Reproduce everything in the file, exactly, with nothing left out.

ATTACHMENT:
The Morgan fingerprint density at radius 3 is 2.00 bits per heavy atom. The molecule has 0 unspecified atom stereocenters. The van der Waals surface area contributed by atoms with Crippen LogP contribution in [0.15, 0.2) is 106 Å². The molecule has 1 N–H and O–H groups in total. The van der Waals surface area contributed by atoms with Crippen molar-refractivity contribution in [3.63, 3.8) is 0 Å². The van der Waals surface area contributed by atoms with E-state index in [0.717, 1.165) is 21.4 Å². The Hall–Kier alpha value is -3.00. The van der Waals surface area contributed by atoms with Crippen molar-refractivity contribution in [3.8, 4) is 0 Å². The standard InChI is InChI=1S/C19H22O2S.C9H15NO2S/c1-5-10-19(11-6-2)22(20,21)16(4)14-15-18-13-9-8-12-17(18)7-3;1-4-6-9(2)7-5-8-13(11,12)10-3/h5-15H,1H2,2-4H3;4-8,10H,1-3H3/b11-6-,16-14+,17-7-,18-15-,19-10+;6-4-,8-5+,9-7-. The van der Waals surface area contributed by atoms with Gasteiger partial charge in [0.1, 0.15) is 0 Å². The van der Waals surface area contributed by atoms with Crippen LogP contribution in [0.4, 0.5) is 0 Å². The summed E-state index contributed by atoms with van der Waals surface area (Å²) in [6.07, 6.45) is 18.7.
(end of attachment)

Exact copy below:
The Morgan fingerprint density at radius 3 is 2.00 bits per heavy atom. The molecule has 0 unspecified atom stereocenters. The van der Waals surface area contributed by atoms with Crippen LogP contribution in [0.15, 0.2) is 106 Å². The molecule has 1 N–H and O–H groups in total. The van der Waals surface area contributed by atoms with Crippen molar-refractivity contribution in [3.63, 3.8) is 0 Å². The van der Waals surface area contributed by atoms with E-state index in [0.717, 1.165) is 21.4 Å². The Hall–Kier alpha value is -3.00. The van der Waals surface area contributed by atoms with Crippen molar-refractivity contribution in [3.8, 4) is 0 Å². The standard InChI is InChI=1S/C19H22O2S.C9H15NO2S/c1-5-10-19(11-6-2)22(20,21)16(4)14-15-18-13-9-8-12-17(18)7-3;1-4-6-9(2)7-5-8-13(11,12)10-3/h5-15H,1H2,2-4H3;4-8,10H,1-3H3/b11-6-,16-14+,17-7-,18-15-,19-10+;6-4-,8-5+,9-7-. The van der Waals surface area contributed by atoms with Gasteiger partial charge in [0.1, 0.15) is 0 Å². The van der Waals surface area contributed by atoms with Crippen LogP contribution in [0.4, 0.5) is 0 Å². The summed E-state index contributed by atoms with van der Waals surface area (Å²) in [6.07, 6.45) is 18.7.